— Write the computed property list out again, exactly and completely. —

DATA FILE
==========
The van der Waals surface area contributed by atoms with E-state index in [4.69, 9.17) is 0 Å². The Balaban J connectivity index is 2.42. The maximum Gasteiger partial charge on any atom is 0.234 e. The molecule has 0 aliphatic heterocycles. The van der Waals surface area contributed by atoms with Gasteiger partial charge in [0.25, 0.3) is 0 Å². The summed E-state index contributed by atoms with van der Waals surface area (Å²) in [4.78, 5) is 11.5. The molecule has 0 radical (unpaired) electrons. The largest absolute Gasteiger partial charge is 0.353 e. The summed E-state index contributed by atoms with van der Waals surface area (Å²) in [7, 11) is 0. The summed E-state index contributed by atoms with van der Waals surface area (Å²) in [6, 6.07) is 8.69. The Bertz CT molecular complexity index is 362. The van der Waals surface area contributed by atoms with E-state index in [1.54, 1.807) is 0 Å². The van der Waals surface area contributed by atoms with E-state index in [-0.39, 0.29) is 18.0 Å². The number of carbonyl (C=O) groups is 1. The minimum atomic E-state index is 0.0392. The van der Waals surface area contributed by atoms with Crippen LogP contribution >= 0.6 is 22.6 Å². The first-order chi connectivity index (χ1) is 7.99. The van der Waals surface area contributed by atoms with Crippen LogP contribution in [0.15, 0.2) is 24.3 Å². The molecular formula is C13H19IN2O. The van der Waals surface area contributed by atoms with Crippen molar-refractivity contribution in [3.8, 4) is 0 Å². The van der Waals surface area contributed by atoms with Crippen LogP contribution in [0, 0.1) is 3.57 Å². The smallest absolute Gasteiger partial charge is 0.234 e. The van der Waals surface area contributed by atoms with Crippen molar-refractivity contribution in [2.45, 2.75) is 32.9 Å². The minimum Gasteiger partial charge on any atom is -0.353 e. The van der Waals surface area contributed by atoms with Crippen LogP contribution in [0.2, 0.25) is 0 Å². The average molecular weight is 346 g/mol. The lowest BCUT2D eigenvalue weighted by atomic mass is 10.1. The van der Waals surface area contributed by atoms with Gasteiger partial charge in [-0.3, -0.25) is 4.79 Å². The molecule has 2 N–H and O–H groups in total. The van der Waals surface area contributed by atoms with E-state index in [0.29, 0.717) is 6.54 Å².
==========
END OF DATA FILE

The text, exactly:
The van der Waals surface area contributed by atoms with E-state index in [4.69, 9.17) is 0 Å². The Balaban J connectivity index is 2.42. The maximum Gasteiger partial charge on any atom is 0.234 e. The molecule has 0 aliphatic heterocycles. The van der Waals surface area contributed by atoms with Gasteiger partial charge in [0.25, 0.3) is 0 Å². The summed E-state index contributed by atoms with van der Waals surface area (Å²) in [4.78, 5) is 11.5. The molecule has 0 radical (unpaired) electrons. The largest absolute Gasteiger partial charge is 0.353 e. The summed E-state index contributed by atoms with van der Waals surface area (Å²) in [7, 11) is 0. The summed E-state index contributed by atoms with van der Waals surface area (Å²) in [6, 6.07) is 8.69. The Bertz CT molecular complexity index is 362. The van der Waals surface area contributed by atoms with E-state index in [1.54, 1.807) is 0 Å². The van der Waals surface area contributed by atoms with E-state index in [-0.39, 0.29) is 18.0 Å². The number of carbonyl (C=O) groups is 1. The minimum atomic E-state index is 0.0392. The van der Waals surface area contributed by atoms with Crippen LogP contribution >= 0.6 is 22.6 Å². The first-order chi connectivity index (χ1) is 7.99. The van der Waals surface area contributed by atoms with Crippen LogP contribution in [0.15, 0.2) is 24.3 Å². The molecular formula is C13H19IN2O. The van der Waals surface area contributed by atoms with Crippen molar-refractivity contribution in [3.8, 4) is 0 Å². The van der Waals surface area contributed by atoms with Crippen LogP contribution in [0, 0.1) is 3.57 Å². The smallest absolute Gasteiger partial charge is 0.234 e. The van der Waals surface area contributed by atoms with Crippen molar-refractivity contribution in [2.45, 2.75) is 32.9 Å². The minimum Gasteiger partial charge on any atom is -0.353 e. The van der Waals surface area contributed by atoms with Crippen LogP contribution in [0.2, 0.25) is 0 Å². The average molecular weight is 346 g/mol. The lowest BCUT2D eigenvalue weighted by atomic mass is 10.1. The van der Waals surface area contributed by atoms with Gasteiger partial charge in [-0.3, -0.25) is 4.79 Å². The molecule has 2 N–H and O–H groups in total. The van der Waals surface area contributed by atoms with E-state index in [0.29, 0.717) is 6.54 Å².